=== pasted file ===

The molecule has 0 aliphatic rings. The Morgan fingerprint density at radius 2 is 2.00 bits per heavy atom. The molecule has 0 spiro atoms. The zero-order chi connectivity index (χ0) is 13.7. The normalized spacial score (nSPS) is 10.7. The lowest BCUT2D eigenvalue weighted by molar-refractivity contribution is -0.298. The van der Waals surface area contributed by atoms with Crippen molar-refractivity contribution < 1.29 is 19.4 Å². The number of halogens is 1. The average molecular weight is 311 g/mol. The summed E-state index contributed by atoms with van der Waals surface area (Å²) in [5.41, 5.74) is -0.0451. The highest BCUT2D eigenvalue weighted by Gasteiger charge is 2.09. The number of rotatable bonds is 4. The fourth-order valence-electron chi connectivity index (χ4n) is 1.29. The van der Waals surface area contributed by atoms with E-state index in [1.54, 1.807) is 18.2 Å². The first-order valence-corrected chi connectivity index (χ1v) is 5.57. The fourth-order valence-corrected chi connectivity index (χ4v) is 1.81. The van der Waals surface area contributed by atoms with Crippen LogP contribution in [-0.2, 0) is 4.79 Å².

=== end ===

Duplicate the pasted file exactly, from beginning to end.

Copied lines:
The molecule has 0 aliphatic rings. The Morgan fingerprint density at radius 2 is 2.00 bits per heavy atom. The molecule has 0 spiro atoms. The zero-order chi connectivity index (χ0) is 13.7. The normalized spacial score (nSPS) is 10.7. The lowest BCUT2D eigenvalue weighted by molar-refractivity contribution is -0.298. The van der Waals surface area contributed by atoms with Crippen molar-refractivity contribution < 1.29 is 19.4 Å². The number of halogens is 1. The average molecular weight is 311 g/mol. The summed E-state index contributed by atoms with van der Waals surface area (Å²) in [5.41, 5.74) is -0.0451. The highest BCUT2D eigenvalue weighted by Gasteiger charge is 2.09. The number of rotatable bonds is 4. The fourth-order valence-electron chi connectivity index (χ4n) is 1.29. The van der Waals surface area contributed by atoms with E-state index in [1.54, 1.807) is 18.2 Å². The first-order valence-corrected chi connectivity index (χ1v) is 5.57. The fourth-order valence-corrected chi connectivity index (χ4v) is 1.81. The van der Waals surface area contributed by atoms with Crippen LogP contribution in [-0.2, 0) is 4.79 Å².